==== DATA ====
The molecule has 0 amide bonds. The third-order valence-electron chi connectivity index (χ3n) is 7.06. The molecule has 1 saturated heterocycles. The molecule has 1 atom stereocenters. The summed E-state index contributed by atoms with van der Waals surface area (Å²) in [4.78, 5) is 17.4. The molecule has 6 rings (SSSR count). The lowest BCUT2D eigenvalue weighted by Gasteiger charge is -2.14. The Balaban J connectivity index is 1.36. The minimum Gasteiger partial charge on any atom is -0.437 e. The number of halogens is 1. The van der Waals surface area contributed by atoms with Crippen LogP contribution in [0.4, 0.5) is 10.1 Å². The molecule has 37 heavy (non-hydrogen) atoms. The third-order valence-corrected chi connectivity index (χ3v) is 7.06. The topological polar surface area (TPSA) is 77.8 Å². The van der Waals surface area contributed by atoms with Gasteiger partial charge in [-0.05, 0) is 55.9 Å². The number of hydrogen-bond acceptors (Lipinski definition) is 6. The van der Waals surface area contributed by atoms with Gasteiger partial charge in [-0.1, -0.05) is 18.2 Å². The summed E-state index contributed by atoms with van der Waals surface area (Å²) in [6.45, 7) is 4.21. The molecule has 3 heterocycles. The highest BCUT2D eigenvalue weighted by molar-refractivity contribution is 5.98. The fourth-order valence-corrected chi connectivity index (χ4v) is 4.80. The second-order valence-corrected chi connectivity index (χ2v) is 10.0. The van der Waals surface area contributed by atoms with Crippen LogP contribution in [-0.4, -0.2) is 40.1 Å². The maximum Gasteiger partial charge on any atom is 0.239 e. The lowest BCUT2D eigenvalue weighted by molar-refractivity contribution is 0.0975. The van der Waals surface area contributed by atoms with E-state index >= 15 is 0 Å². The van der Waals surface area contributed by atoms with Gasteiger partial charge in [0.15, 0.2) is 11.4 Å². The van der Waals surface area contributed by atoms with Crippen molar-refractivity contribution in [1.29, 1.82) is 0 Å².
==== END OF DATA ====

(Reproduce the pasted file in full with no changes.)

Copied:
The molecule has 0 amide bonds. The third-order valence-electron chi connectivity index (χ3n) is 7.06. The molecule has 1 saturated heterocycles. The molecule has 1 atom stereocenters. The summed E-state index contributed by atoms with van der Waals surface area (Å²) in [4.78, 5) is 17.4. The molecule has 6 rings (SSSR count). The lowest BCUT2D eigenvalue weighted by Gasteiger charge is -2.14. The Balaban J connectivity index is 1.36. The minimum Gasteiger partial charge on any atom is -0.437 e. The number of halogens is 1. The van der Waals surface area contributed by atoms with Crippen LogP contribution in [0.4, 0.5) is 10.1 Å². The molecule has 37 heavy (non-hydrogen) atoms. The third-order valence-corrected chi connectivity index (χ3v) is 7.06. The topological polar surface area (TPSA) is 77.8 Å². The van der Waals surface area contributed by atoms with Gasteiger partial charge in [-0.05, 0) is 55.9 Å². The number of hydrogen-bond acceptors (Lipinski definition) is 6. The van der Waals surface area contributed by atoms with Gasteiger partial charge in [-0.1, -0.05) is 18.2 Å². The summed E-state index contributed by atoms with van der Waals surface area (Å²) in [6.45, 7) is 4.21. The molecule has 3 heterocycles. The highest BCUT2D eigenvalue weighted by molar-refractivity contribution is 5.98. The fourth-order valence-corrected chi connectivity index (χ4v) is 4.80. The second-order valence-corrected chi connectivity index (χ2v) is 10.0. The van der Waals surface area contributed by atoms with Crippen LogP contribution in [-0.4, -0.2) is 40.1 Å². The maximum Gasteiger partial charge on any atom is 0.239 e. The lowest BCUT2D eigenvalue weighted by molar-refractivity contribution is 0.0975. The van der Waals surface area contributed by atoms with E-state index >= 15 is 0 Å². The van der Waals surface area contributed by atoms with Gasteiger partial charge in [0.15, 0.2) is 11.4 Å². The van der Waals surface area contributed by atoms with Crippen molar-refractivity contribution in [1.29, 1.82) is 0 Å².